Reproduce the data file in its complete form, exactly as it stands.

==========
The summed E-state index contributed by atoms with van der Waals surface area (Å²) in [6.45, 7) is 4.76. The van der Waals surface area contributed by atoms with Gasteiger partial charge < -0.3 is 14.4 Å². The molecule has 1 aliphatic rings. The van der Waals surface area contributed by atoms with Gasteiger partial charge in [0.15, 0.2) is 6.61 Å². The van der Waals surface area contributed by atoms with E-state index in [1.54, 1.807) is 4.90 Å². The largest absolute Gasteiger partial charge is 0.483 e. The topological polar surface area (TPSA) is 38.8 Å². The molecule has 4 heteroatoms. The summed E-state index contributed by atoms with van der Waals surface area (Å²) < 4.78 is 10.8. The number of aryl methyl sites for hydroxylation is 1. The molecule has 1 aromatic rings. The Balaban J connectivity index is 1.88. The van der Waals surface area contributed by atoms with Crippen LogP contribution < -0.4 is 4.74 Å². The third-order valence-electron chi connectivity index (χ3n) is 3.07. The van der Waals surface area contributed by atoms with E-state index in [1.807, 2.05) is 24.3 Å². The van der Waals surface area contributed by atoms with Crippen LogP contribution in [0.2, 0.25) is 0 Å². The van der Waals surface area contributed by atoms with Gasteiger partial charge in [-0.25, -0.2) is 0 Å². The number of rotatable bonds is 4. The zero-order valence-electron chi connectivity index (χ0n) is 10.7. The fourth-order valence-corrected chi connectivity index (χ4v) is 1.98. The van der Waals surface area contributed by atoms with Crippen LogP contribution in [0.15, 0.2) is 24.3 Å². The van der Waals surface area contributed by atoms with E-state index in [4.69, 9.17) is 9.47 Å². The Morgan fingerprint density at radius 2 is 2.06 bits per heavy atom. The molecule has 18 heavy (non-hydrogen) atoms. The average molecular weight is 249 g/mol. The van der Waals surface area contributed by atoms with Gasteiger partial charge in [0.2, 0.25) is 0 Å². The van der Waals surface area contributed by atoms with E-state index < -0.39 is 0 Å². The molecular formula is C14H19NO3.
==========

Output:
The summed E-state index contributed by atoms with van der Waals surface area (Å²) in [6.45, 7) is 4.76. The van der Waals surface area contributed by atoms with Gasteiger partial charge < -0.3 is 14.4 Å². The molecule has 1 aliphatic rings. The van der Waals surface area contributed by atoms with Gasteiger partial charge in [0.15, 0.2) is 6.61 Å². The van der Waals surface area contributed by atoms with E-state index in [1.54, 1.807) is 4.90 Å². The largest absolute Gasteiger partial charge is 0.483 e. The topological polar surface area (TPSA) is 38.8 Å². The molecule has 4 heteroatoms. The summed E-state index contributed by atoms with van der Waals surface area (Å²) < 4.78 is 10.8. The number of aryl methyl sites for hydroxylation is 1. The molecule has 1 aromatic rings. The Balaban J connectivity index is 1.88. The van der Waals surface area contributed by atoms with Crippen LogP contribution < -0.4 is 4.74 Å². The third-order valence-electron chi connectivity index (χ3n) is 3.07. The van der Waals surface area contributed by atoms with E-state index in [1.807, 2.05) is 24.3 Å². The van der Waals surface area contributed by atoms with Crippen LogP contribution in [0.2, 0.25) is 0 Å². The van der Waals surface area contributed by atoms with Gasteiger partial charge in [-0.25, -0.2) is 0 Å². The number of rotatable bonds is 4. The zero-order valence-electron chi connectivity index (χ0n) is 10.7. The fourth-order valence-corrected chi connectivity index (χ4v) is 1.98. The van der Waals surface area contributed by atoms with Crippen LogP contribution in [0.15, 0.2) is 24.3 Å². The van der Waals surface area contributed by atoms with E-state index in [4.69, 9.17) is 9.47 Å². The Morgan fingerprint density at radius 2 is 2.06 bits per heavy atom. The molecule has 18 heavy (non-hydrogen) atoms. The average molecular weight is 249 g/mol. The van der Waals surface area contributed by atoms with Gasteiger partial charge in [0.2, 0.25) is 0 Å². The van der Waals surface area contributed by atoms with E-state index < -0.39 is 0 Å². The molecular formula is C14H19NO3.